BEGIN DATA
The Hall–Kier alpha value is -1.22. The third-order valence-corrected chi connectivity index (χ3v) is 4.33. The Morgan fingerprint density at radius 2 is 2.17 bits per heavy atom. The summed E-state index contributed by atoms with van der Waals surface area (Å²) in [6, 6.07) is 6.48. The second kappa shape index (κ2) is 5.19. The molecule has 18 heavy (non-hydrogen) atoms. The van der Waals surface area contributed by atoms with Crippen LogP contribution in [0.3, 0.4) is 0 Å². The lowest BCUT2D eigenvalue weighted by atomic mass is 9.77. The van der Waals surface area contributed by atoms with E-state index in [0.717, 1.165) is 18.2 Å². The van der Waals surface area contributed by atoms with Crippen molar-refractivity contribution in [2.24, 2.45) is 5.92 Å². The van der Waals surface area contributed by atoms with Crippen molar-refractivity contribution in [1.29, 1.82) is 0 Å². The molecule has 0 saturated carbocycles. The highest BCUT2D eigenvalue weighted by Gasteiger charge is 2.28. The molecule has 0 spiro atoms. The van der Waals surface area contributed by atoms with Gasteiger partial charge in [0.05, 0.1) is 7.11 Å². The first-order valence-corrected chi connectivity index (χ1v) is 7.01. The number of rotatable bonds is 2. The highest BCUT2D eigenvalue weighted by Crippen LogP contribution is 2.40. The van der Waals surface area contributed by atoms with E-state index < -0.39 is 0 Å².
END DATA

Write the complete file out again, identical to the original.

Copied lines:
The Hall–Kier alpha value is -1.22. The third-order valence-corrected chi connectivity index (χ3v) is 4.33. The Morgan fingerprint density at radius 2 is 2.17 bits per heavy atom. The summed E-state index contributed by atoms with van der Waals surface area (Å²) in [6, 6.07) is 6.48. The second kappa shape index (κ2) is 5.19. The molecule has 18 heavy (non-hydrogen) atoms. The van der Waals surface area contributed by atoms with Crippen LogP contribution in [0.3, 0.4) is 0 Å². The lowest BCUT2D eigenvalue weighted by atomic mass is 9.77. The van der Waals surface area contributed by atoms with E-state index in [0.717, 1.165) is 18.2 Å². The van der Waals surface area contributed by atoms with Crippen molar-refractivity contribution in [2.24, 2.45) is 5.92 Å². The van der Waals surface area contributed by atoms with Crippen molar-refractivity contribution in [1.29, 1.82) is 0 Å². The molecule has 0 saturated carbocycles. The highest BCUT2D eigenvalue weighted by Gasteiger charge is 2.28. The molecule has 0 spiro atoms. The van der Waals surface area contributed by atoms with Gasteiger partial charge in [0.05, 0.1) is 7.11 Å². The first-order valence-corrected chi connectivity index (χ1v) is 7.01. The number of rotatable bonds is 2. The highest BCUT2D eigenvalue weighted by Crippen LogP contribution is 2.40. The van der Waals surface area contributed by atoms with E-state index < -0.39 is 0 Å².